A few years ago, my grandparents celebrated their 50th wedding anniversary. Through those fifty years, they had celebrated the births of four children, eight grandchildren, new jobs and also mourned the loss of family members and friends and comforted each other through illnesses. They had been through so much together that finding a 50th anniversary gift seemed arbitrary and as though nothing we could purchase could signify those fifty years that they had spent together.
Of course, the family still felt as though something should be purchased. After all, how can you celebrate an anniversary such as this and not receive a 50th anniversary gift? Being kind and loving grandparents and parents, they of course said not to bother with a 50th anniversary gift, and being together as a family would be more than enough for a celebration. So, we then decided to have a small gathering of close family friends that could celebrate the occasion with us. Our grandparents were so adamant about the “no 50th anniversary gift” rule that we had to specify to our invited guests to not bring along a gift. Everyone, of course, was slightly taken aback by this and stated that they would be bringing a gift regardless. But, we had to stand our ground for our grandparents and insist that there be no 50th anniversary gift from anyone.
The day of the party came and the entire family was in attendance at our grandparents’ favorite restaurant. Not only was there family, but close friends that had known the couple since their wedding day fifty years before. It was a lovely gathering of all the people that knew and loved our grandparents dearly, and they were touched that so many people thought so highly of them.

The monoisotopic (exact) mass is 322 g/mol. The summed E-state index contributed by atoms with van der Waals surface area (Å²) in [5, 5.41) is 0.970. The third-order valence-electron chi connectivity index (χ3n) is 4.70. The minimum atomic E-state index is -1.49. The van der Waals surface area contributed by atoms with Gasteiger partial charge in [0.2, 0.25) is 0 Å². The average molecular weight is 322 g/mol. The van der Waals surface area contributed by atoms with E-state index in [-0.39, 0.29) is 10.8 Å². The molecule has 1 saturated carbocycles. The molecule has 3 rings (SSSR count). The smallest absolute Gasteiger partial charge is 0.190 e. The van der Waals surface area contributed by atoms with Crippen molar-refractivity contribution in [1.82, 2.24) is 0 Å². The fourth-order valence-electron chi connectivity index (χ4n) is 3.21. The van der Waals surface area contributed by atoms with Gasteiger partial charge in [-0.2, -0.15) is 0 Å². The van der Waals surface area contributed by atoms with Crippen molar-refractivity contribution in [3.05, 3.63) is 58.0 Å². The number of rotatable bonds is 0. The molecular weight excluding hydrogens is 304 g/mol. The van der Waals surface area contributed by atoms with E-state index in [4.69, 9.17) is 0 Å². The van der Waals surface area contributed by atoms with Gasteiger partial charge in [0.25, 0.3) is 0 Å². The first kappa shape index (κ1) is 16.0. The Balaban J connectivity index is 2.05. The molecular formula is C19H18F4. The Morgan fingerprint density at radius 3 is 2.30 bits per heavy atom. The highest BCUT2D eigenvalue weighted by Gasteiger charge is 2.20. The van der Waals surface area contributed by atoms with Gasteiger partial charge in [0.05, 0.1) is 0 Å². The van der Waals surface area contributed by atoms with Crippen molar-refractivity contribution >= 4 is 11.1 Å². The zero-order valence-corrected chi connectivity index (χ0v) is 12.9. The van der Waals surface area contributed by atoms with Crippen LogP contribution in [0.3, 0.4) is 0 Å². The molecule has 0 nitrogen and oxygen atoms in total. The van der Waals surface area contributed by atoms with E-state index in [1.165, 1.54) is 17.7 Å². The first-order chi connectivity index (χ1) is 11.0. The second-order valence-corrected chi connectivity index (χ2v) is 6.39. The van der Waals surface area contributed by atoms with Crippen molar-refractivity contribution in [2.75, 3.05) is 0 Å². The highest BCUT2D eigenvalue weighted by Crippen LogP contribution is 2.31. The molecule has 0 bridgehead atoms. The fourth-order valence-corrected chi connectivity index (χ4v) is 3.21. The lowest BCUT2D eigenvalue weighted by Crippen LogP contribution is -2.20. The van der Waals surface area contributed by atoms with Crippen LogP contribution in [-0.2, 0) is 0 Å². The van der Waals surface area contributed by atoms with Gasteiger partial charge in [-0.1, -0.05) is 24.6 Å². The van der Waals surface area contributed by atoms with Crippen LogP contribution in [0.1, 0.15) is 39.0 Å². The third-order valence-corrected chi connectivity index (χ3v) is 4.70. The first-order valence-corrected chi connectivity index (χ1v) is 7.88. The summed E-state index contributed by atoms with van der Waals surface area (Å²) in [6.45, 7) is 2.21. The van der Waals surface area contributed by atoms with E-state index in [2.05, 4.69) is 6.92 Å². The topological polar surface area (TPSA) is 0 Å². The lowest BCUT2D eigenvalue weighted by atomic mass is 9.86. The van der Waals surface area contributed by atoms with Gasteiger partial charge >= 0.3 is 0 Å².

While standing at the entrance to the room, my cousin and I had the perfect idea for a 50th anniversary gift for our grandparents. We gathered everyone around and photographed the group. The week after the party, we enlarged the photo and framed it. We both took it to our grandparents to present it to them. As they looked at it, tears formed in their eyes and they insisted that they did not want a 50th anniversary gift. My cousin and I looked at each other and clarified that it was NOT a gift for them. We told them that our family and friends was their gift to us through their fifty years of marriage, and every time they looked at that picture they could see the love they had created through their years together.